Drats! You’ve discovered the plot. Evangelicals are now working together with Masons, Marxists, and the Marx Brothers to bring the Catholic Church to its knees! And we would have gotten away with it except for Scooby and those darn kids!

  • Anonymous

    I’m not saying it’s a conspiracy, but I think there IS a crisis in Catholic identity and evangelical converts want a Catholic Church that is “responsive” to them, i.e., a low church liturgy, a low Christology, etc. That’s all I’m saying. And I think vigilant Catholics have a right to be concerned.

  • http://www.blogger.com/profile/12373317560249811006 Fr. Dwight Longenecker

    Well here’s one convert from Evangelicalism that does not want low church liturgy and a low Christology…in fact I haven’t met any converts from Evangelicalism who want that. For goodness sake, if we wanted that we’d have stayed Evangelicals!

  • Anonymous

    As outstadning teachers of the Catholic Faith, I’ll take former Evangelicals like Hahn, Grodi, Longenecker, Newman, Howard, Kreeft, Keating etc any day of the week and twice on Sunday.I don’t know which former Evangelicals you’re talking about, but you need to get out more. Some of the most vibrant corners of the Church in the US are filled up with Catholics who were once Evangelical Protestants. It is precisely because they were looking for “More Christianity” (in Father Longenecker’s happy phrase) that they became Catholics, and they have enriched us all with their gifts. Scott Hahn’s work alone is worth two or three provinces of Jesuits filled up with cradle Catholics.

  • http://www.blogger.com/profile/08572976822786862149 Darwin

    It could be those bloody crypto-Protestants like G.K. Chesterton (talk about a mole, he wrote “Orthodoxy” years before he was even Catholic — clearly he didn’t think you had to be Catholic to be “orthodox”) and John Henry Newman (thank goodness many of the good Catholics of Birmingham saw through that anglo-Catholic retread) started the whole thing even longer ago than we imagine.We can’t be too vigilant in making sure that we purge out any tares in our wheat.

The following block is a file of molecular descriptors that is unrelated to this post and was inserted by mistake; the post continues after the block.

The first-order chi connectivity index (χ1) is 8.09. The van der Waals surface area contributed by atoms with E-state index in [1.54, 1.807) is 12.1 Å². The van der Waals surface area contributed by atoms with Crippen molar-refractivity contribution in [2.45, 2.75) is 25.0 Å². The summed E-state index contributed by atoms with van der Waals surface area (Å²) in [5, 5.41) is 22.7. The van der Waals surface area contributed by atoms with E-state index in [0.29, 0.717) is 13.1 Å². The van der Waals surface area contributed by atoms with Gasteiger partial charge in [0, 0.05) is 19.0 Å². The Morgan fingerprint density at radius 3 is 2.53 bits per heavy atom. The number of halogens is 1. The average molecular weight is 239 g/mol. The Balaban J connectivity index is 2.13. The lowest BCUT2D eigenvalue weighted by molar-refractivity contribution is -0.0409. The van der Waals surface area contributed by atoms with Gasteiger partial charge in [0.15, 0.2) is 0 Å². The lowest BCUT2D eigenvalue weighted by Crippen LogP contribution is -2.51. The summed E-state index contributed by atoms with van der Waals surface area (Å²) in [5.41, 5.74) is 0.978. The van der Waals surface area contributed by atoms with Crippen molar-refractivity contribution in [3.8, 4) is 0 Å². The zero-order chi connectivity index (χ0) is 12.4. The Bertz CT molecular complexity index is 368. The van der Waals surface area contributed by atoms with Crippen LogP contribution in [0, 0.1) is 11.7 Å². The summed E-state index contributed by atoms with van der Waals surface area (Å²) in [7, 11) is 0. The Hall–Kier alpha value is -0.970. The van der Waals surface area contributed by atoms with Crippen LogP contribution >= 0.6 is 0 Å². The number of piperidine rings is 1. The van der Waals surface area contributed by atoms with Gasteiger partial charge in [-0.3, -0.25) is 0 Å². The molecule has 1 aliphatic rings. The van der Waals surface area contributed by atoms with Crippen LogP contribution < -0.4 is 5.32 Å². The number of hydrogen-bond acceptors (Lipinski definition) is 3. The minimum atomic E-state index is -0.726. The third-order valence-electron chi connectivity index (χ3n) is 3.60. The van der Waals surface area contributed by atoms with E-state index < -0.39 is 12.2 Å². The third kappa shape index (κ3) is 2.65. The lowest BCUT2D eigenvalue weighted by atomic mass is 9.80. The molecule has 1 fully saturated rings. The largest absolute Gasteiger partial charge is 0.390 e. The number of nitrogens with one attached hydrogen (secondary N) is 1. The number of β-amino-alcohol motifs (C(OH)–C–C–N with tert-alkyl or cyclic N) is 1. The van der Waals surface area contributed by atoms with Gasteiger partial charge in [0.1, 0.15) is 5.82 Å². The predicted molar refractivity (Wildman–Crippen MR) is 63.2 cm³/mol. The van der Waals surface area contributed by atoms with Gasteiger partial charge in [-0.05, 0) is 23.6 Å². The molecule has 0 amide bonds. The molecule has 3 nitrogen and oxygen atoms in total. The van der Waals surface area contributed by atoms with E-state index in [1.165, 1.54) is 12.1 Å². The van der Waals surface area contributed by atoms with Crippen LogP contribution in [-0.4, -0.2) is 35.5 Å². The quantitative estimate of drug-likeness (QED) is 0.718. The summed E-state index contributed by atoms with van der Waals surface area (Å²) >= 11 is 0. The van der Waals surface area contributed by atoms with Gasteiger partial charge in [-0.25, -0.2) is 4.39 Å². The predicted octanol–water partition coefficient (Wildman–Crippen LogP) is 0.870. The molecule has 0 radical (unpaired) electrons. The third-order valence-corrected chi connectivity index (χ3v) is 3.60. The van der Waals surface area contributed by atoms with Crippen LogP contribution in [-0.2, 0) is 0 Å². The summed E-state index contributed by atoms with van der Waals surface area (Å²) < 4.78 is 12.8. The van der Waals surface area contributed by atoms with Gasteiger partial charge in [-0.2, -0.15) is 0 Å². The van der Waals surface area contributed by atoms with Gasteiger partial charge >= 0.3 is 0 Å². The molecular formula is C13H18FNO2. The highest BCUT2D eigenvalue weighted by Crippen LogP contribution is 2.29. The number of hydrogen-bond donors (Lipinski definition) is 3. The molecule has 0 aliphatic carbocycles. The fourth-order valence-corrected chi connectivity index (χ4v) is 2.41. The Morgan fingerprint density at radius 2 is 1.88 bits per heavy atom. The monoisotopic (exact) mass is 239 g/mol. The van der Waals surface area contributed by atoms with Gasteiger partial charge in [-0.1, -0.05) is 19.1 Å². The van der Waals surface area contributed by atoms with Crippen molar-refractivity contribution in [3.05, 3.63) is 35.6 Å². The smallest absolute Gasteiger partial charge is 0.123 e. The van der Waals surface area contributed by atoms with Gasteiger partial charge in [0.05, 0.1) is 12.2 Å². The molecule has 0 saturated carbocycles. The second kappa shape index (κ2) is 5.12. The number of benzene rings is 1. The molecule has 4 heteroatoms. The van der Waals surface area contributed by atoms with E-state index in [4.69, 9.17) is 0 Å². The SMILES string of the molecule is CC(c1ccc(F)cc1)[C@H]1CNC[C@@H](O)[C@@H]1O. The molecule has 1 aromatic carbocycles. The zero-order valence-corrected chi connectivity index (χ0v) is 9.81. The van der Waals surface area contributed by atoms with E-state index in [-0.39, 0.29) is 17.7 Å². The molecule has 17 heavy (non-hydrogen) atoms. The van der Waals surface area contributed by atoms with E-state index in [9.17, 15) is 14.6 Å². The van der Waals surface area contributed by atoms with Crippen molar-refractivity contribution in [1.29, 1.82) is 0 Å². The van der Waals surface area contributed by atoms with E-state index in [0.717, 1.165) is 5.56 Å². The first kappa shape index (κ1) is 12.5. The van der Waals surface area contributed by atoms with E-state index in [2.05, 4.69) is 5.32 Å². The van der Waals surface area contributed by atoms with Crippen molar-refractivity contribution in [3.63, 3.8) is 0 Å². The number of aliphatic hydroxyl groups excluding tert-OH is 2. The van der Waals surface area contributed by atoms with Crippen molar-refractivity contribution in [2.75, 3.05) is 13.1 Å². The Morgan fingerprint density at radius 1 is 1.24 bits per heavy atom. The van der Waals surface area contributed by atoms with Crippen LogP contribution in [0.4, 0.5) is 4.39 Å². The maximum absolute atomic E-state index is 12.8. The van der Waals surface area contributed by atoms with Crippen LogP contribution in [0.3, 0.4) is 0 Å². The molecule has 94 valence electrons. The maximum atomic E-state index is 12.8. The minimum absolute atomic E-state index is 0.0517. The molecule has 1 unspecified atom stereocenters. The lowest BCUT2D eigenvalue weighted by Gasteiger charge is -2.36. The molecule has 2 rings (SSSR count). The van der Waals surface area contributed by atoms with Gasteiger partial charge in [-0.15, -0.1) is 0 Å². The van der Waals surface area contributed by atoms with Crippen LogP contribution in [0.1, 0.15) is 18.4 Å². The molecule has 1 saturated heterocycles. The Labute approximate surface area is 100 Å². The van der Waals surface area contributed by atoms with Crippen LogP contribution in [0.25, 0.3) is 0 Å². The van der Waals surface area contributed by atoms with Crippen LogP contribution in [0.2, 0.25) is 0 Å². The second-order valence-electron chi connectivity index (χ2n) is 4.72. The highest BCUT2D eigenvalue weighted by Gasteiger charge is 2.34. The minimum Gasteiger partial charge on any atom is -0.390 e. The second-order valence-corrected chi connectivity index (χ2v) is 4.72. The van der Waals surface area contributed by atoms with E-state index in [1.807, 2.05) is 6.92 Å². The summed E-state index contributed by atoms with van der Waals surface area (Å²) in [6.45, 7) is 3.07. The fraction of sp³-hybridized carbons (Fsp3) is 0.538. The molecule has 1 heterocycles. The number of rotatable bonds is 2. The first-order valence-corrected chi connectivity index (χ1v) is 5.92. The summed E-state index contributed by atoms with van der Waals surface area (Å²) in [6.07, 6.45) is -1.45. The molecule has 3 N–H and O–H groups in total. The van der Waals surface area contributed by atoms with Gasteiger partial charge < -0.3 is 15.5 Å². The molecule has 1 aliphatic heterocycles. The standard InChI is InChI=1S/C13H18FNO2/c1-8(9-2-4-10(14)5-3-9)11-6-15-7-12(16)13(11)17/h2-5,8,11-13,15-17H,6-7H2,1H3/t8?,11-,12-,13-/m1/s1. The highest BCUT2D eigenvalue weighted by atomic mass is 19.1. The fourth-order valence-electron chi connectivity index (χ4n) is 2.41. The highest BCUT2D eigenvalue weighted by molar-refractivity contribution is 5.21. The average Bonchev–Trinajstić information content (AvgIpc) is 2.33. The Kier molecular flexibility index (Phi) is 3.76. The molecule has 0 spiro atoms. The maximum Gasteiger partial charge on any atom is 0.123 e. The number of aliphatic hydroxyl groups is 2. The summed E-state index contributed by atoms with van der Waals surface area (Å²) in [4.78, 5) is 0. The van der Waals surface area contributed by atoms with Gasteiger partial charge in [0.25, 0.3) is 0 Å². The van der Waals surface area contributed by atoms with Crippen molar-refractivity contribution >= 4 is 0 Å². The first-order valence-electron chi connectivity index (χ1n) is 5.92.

• http://www.blogger.com/profile/17428918256547725187 Sherry W

    I’ve never met an evangelical convert (and I know a lot of them around the country) who isn’t very serious about thinking and teaching with the Church. I’ve *never* met a single convert who had a “low” Christology but I met boatloads of cradle Catholics who do. That doesn’t mean we can’t and don’t make mistakes (just like cradle Catholics) but they are hardly ever matters of covert or intentional dissent. In our work at the Institute, we have always been painstakingly meticulous about this and had our stuff vetted at the highest levels of the Vatican – but it doesn’t matter around St. Blog’s because some of us are converts and therefore, automatically subject to suspicion.I have never, never, never met a convert from evangelicalism who wanted to preach a “Jesus and me” faith apart from the Church. Ever!!!!!! Only someone who has never made that journey could ever believe something so preposterous. I do hear that stuff from cradle Catholics (and I’ve worked with tens of thousands of them all over the world) but not converts. If we actually believed that for a moment, we wouldn’t stay, we’d just scuttle off back where we came from. I mean there is simply no point in being a Catholic then. But it doesn’t matter that we protest over and over that we don’t believe this and aren’t proposing it. We are converts and must be incapable of knowing what we really believe. I can’t help but get the impression that the only thing that would satisfy some people: the Church wiping and reformatting our mental hard drives during the Easter Vigil so that no memory of our unsavory Protestant past remained. And then of course, giving us a whole new mental operating system at confirmation: Traditionalist Catholic 1962 5.0!Only then would we be certified doctrinally and culturally pure enough to merit a place at the Eucharistic table.Fortunately for us, the Church hasn’t lost sight of her mission to offer the fullness of the faith to all – even those of us who had the incredibly bad taste to be born evangelicals.